If you use tabs converted to spaces instead then it's always the same no matter what editor, because it's always spaces.
  • Probably a waster of metaphoric breath to try to make my case, but here goes nothing.
    kwinn wrote: »
    AJL wrote: »
    whicker wrote: »
    .........
    ..........
    Of course, you haven't actually answered the question asked: What does the tool do to my program structure if the fields are at 8 space separation and I only put 7? More importantly, why should it be making decisions this way when the use of tabs to delimit fields in text files has a long history and is one the three most commonly used in delimited files?

    In answer to your question, every assembler/compiler I have ever used treat one or more spaces as a field/text separator. They may have had a limit to the number of spaces they would scan before giving an error, but I never reached that limit if it was there. Tabs were needed to speed up card punch data entry way back then.

    Let's not pretend that the tab key was invented by computer designers. It existed on typewriter keyboards for the very purpose of aligning text between lines and it was set by the user to the size that suited the purpose of the document they were producing.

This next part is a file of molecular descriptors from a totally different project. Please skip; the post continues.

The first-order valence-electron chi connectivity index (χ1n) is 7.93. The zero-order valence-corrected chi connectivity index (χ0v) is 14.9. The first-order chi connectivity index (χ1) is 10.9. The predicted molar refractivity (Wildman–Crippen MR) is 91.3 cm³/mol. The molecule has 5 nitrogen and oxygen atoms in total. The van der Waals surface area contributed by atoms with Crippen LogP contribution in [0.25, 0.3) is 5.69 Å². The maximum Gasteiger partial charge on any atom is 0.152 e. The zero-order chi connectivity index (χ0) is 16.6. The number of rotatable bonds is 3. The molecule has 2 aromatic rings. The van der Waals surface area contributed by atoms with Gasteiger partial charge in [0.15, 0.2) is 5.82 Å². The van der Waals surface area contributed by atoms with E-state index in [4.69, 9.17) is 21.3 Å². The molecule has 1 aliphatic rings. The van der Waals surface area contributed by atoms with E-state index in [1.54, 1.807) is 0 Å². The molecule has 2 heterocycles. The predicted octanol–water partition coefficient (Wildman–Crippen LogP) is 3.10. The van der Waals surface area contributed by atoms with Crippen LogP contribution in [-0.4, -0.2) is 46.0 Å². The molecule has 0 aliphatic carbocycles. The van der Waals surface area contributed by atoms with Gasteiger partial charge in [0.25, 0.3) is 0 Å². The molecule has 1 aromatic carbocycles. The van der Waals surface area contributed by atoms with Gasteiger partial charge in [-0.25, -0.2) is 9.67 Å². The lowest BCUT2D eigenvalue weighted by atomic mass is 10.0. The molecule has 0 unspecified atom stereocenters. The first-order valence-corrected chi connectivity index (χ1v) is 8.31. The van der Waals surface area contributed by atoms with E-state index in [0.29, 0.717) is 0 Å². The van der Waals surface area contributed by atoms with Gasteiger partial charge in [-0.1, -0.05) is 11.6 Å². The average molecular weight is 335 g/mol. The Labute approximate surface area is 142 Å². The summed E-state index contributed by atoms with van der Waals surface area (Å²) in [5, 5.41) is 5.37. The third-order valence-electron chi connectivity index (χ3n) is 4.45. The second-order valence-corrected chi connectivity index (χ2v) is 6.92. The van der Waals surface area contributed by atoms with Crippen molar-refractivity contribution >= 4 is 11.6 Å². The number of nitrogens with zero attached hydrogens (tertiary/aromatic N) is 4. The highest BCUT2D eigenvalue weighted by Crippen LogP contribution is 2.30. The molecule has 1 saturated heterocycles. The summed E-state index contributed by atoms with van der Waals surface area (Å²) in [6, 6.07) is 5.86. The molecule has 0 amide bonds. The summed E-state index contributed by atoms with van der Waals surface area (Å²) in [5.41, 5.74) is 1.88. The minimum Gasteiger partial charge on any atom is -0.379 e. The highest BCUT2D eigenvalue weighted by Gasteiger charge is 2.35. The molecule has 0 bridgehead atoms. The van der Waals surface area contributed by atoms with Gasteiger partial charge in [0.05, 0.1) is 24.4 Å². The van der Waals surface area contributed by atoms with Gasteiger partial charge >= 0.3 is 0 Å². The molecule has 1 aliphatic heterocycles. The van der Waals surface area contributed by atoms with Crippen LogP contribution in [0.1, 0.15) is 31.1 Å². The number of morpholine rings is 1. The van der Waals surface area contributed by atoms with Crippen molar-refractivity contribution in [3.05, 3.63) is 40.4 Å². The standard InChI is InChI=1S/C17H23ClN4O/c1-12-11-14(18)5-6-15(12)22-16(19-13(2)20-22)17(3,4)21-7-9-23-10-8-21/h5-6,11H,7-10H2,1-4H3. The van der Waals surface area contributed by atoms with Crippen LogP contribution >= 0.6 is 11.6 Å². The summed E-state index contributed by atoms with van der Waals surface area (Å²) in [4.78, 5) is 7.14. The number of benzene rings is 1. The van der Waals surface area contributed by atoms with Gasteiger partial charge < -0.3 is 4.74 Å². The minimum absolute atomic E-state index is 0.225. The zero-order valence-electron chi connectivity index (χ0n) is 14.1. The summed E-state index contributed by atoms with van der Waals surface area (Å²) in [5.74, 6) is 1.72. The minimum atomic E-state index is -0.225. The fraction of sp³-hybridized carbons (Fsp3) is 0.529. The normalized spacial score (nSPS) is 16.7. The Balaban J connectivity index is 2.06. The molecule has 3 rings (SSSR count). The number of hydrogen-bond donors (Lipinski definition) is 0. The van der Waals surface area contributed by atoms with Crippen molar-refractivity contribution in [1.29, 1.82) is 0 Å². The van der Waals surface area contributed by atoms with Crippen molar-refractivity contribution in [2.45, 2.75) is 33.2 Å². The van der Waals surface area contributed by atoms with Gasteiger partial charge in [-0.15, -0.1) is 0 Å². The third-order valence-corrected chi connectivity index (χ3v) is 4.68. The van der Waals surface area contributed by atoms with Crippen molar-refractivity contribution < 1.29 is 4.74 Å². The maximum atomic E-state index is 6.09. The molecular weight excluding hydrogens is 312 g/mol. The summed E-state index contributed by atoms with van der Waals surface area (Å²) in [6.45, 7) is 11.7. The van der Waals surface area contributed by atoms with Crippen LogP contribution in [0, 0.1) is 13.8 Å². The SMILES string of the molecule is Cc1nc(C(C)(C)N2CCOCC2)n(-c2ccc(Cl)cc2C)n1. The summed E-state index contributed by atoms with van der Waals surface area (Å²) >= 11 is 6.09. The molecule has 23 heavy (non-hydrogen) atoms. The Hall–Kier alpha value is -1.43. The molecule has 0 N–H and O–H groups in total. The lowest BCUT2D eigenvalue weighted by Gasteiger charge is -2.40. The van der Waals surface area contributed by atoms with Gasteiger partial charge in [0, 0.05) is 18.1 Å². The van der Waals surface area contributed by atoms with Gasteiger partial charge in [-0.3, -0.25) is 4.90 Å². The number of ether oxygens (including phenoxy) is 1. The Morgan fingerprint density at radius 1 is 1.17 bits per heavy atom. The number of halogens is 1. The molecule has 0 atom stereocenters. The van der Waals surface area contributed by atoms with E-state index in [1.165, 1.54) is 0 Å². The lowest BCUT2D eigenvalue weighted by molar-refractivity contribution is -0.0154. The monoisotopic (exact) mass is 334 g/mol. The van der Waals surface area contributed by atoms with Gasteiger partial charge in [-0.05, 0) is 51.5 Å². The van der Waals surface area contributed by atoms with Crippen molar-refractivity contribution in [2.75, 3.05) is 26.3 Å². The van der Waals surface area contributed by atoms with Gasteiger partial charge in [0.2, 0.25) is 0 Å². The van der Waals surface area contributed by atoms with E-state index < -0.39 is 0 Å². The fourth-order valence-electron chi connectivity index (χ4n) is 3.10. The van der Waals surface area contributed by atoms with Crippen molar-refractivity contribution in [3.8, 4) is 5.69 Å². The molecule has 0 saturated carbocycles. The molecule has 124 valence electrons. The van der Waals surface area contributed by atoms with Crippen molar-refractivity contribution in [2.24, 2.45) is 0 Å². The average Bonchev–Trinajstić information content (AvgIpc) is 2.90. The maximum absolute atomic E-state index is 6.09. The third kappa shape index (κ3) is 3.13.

Use of multiple space characters instead of tabs is a kludge - a common one - but a kludge nonetheless.

    If you use whitespace for indentation purposes (like SPIN), the tool needs to count the number of space characters to determine the indentation level, and if you use multiple spaces per indent then you need to determine what to do when the number of spaces present in the file isn't a clean multiple; you either round up or down. If you use one space per indentation level then you might as well use tabs.
    Roy Eltham wrote: »
    tab does not move a fixed number of characters, it moves to the next multiple of characters.
    If you are at character column 10 and hit tab with a size 8 tab, it will take you to the 16th column. However, if the tab size is 4, then the tab will take you to the 12th column.